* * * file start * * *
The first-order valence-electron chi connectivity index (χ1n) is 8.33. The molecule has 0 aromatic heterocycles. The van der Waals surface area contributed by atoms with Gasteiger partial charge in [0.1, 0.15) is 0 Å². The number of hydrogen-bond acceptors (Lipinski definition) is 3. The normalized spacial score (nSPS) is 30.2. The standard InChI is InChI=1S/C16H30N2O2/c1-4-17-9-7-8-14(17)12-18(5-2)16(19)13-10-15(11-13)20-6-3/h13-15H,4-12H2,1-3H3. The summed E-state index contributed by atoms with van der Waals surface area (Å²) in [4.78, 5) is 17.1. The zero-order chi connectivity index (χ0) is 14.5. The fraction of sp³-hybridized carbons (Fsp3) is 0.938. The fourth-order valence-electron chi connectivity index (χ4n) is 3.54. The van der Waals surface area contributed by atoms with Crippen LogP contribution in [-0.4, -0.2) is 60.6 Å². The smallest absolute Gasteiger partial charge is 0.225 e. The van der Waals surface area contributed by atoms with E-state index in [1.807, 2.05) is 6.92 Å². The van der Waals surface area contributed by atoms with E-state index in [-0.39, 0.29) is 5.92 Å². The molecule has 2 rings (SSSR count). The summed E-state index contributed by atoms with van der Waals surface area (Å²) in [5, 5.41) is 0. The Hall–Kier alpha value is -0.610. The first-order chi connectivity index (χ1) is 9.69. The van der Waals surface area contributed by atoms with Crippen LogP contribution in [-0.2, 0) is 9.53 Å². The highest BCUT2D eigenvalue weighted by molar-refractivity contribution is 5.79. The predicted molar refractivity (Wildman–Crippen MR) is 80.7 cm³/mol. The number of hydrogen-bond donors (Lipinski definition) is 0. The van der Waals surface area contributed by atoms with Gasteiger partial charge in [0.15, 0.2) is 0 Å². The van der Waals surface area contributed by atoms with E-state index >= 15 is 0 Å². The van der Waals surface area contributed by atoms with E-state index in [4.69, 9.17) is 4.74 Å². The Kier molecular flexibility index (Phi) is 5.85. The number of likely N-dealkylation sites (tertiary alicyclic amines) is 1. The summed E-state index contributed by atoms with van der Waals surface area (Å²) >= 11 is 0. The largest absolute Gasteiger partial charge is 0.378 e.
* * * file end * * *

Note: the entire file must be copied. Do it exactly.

The first-order valence-electron chi connectivity index (χ1n) is 8.33. The molecule has 0 aromatic heterocycles. The van der Waals surface area contributed by atoms with Gasteiger partial charge in [0.1, 0.15) is 0 Å². The number of hydrogen-bond acceptors (Lipinski definition) is 3. The normalized spacial score (nSPS) is 30.2. The standard InChI is InChI=1S/C16H30N2O2/c1-4-17-9-7-8-14(17)12-18(5-2)16(19)13-10-15(11-13)20-6-3/h13-15H,4-12H2,1-3H3. The summed E-state index contributed by atoms with van der Waals surface area (Å²) in [4.78, 5) is 17.1. The zero-order chi connectivity index (χ0) is 14.5. The fraction of sp³-hybridized carbons (Fsp3) is 0.938. The fourth-order valence-electron chi connectivity index (χ4n) is 3.54. The van der Waals surface area contributed by atoms with Crippen LogP contribution in [-0.4, -0.2) is 60.6 Å². The smallest absolute Gasteiger partial charge is 0.225 e. The van der Waals surface area contributed by atoms with E-state index in [1.807, 2.05) is 6.92 Å². The van der Waals surface area contributed by atoms with E-state index in [-0.39, 0.29) is 5.92 Å². The molecule has 2 rings (SSSR count). The summed E-state index contributed by atoms with van der Waals surface area (Å²) in [5, 5.41) is 0. The Hall–Kier alpha value is -0.610. The first-order chi connectivity index (χ1) is 9.69. The van der Waals surface area contributed by atoms with Crippen LogP contribution in [-0.2, 0) is 9.53 Å². The highest BCUT2D eigenvalue weighted by molar-refractivity contribution is 5.79. The predicted molar refractivity (Wildman–Crippen MR) is 80.7 cm³/mol. The number of hydrogen-bond donors (Lipinski definition) is 0. The van der Waals surface area contributed by atoms with Gasteiger partial charge in [0.15, 0.2) is 0 Å². The van der Waals surface area contributed by atoms with E-state index >= 15 is 0 Å². The van der Waals surface area contributed by atoms with E-state index in [4.69, 9.17) is 4.74 Å². The Kier molecular flexibility index (Phi) is 5.85. The number of likely N-dealkylation sites (tertiary alicyclic amines) is 1. The summed E-state index contributed by atoms with van der Waals surface area (Å²) >= 11 is 0. The largest absolute Gasteiger partial charge is 0.378 e.